It is good to see that road trips –as distinct from the expedition, the field trip or travel photography –have started to become popular amongst Australian art photographers as distinct from the American road trip tradition, which largely happened after 1945 with its myths about driving west in the car to The Promised Land.
We can begin to think in terms of a photographic tradition of road trips in Australia as a genre: one that is framed by the modernists as the act of being on the road; the art of individuals–the lone photographer– producing discrete works; and the photograph as a self-contained work of art. The road trip is a part of a dream of being on the open road; the photography is an existential act of wrangling with an alien world, mastering it by anthologising it, and giving unique insights into what lay behind everyday appearances. The road trip genre tends to be biographical and personal.
A starting point for constructing this tradition, given the decline in the curatorial interest in photography in the 21st century, would be the 2014 exhibition, The Road: Photographers on the move 1970-85 exhibition at the Monash Gallery of Art, even if it was confused about what constitutes a road trip–Robert Rooney photographing the same car in different locations around Melbourne–with its reference to the serial propositions of Ed Ruscha such as Twentysix Gasoline Stations (1962)—is not a road trip. The 1985 cut off date meant that the exhibition did not include the latter road trip work by Trent Parke, Narelle Autio or the work of David Marks.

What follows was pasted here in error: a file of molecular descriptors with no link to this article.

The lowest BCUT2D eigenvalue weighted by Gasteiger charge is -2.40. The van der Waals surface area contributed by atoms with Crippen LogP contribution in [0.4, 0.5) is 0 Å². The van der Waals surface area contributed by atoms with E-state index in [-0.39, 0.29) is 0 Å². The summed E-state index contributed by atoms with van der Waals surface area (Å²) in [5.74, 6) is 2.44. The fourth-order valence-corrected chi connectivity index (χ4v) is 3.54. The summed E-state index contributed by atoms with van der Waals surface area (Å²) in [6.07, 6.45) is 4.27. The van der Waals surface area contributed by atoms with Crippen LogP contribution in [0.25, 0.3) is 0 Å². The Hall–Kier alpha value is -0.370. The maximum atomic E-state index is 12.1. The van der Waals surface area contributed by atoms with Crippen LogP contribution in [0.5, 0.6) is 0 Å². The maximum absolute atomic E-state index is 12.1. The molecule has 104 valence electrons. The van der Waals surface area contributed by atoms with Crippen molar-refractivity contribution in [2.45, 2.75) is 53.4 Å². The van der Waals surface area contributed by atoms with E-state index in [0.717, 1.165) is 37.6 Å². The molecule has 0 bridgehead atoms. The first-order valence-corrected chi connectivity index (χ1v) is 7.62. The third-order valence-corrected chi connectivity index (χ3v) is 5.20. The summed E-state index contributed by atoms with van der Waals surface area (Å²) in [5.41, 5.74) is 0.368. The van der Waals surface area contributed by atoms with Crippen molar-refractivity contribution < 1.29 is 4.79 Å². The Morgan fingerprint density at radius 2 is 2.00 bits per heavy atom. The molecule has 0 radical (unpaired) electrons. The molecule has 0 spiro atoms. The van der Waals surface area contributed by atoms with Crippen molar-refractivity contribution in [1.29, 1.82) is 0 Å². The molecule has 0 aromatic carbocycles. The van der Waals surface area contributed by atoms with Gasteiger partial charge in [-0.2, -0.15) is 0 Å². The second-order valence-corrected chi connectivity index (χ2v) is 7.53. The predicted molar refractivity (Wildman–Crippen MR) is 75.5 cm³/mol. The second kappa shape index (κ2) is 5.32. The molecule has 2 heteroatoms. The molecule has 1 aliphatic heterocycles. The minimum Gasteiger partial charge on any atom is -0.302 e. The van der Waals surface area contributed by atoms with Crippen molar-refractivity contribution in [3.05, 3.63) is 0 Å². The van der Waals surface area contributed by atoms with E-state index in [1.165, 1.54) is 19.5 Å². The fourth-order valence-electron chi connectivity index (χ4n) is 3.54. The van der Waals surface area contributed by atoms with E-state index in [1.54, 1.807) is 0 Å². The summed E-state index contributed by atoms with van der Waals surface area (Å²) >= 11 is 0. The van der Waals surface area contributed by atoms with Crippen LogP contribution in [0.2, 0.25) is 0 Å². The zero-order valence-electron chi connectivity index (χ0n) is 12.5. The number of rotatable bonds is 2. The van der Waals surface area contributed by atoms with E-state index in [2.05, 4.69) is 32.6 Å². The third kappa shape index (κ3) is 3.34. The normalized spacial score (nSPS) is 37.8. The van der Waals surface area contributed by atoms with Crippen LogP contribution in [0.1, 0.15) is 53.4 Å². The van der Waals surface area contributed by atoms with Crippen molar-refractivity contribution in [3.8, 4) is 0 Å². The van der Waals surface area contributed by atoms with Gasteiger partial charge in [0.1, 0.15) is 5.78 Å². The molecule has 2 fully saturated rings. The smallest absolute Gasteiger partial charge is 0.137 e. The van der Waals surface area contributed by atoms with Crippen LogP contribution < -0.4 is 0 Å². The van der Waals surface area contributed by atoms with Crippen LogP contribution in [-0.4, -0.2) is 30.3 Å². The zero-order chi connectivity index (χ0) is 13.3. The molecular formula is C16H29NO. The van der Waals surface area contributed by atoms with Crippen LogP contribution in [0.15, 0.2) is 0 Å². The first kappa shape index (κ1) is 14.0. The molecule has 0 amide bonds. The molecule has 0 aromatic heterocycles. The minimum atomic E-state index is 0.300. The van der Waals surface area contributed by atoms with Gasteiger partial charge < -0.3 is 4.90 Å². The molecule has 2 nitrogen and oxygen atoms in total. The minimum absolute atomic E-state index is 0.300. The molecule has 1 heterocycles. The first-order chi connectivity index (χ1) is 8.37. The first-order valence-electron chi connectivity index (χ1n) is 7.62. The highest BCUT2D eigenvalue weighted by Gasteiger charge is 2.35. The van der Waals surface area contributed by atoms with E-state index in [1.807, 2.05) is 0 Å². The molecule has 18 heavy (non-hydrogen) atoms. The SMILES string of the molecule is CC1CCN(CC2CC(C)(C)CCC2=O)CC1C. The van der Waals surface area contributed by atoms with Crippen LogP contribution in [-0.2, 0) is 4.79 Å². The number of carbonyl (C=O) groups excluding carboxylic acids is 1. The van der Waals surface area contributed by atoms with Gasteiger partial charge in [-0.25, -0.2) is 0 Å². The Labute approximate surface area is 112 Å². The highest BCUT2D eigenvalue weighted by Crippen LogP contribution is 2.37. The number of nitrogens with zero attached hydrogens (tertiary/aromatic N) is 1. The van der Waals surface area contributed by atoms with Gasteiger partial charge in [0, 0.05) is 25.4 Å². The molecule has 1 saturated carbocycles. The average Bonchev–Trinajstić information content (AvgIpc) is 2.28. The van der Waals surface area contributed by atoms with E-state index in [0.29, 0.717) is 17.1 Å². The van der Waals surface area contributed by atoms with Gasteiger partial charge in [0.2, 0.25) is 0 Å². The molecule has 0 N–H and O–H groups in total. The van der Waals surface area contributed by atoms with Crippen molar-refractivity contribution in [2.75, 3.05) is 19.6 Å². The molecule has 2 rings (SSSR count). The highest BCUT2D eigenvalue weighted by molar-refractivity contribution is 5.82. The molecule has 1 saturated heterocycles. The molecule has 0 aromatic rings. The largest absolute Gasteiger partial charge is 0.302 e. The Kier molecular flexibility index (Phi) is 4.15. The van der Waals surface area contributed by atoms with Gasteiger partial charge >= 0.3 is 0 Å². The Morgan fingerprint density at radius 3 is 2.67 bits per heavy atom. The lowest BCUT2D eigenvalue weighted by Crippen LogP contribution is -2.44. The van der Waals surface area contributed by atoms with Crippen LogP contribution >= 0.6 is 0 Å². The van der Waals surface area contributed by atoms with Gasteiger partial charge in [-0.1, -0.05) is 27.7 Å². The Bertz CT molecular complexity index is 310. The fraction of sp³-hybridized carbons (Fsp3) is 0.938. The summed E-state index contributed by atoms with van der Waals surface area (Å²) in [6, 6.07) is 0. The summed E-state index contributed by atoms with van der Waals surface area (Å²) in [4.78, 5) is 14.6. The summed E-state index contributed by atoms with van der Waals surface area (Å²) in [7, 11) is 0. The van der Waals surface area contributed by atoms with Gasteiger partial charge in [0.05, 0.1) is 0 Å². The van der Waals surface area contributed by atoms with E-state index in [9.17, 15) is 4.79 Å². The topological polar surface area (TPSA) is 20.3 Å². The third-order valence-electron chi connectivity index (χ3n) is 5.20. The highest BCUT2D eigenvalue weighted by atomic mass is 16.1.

I am slowly working away on a road trip project and posting the images on my On the Road Tumblr blog. There are some more from the 1980s on my archival blog. Even though it is envisioned to be a book, this project is based on several trips and it currently has no title or theme. Liquid Moments? Oddly Squared? No Maps, No Plans? Easy Roads? Dark Lies the Road?
The image below of an altered landscape in the South Australian mallee is from the archives, and it one of the earliest of my road trip photos.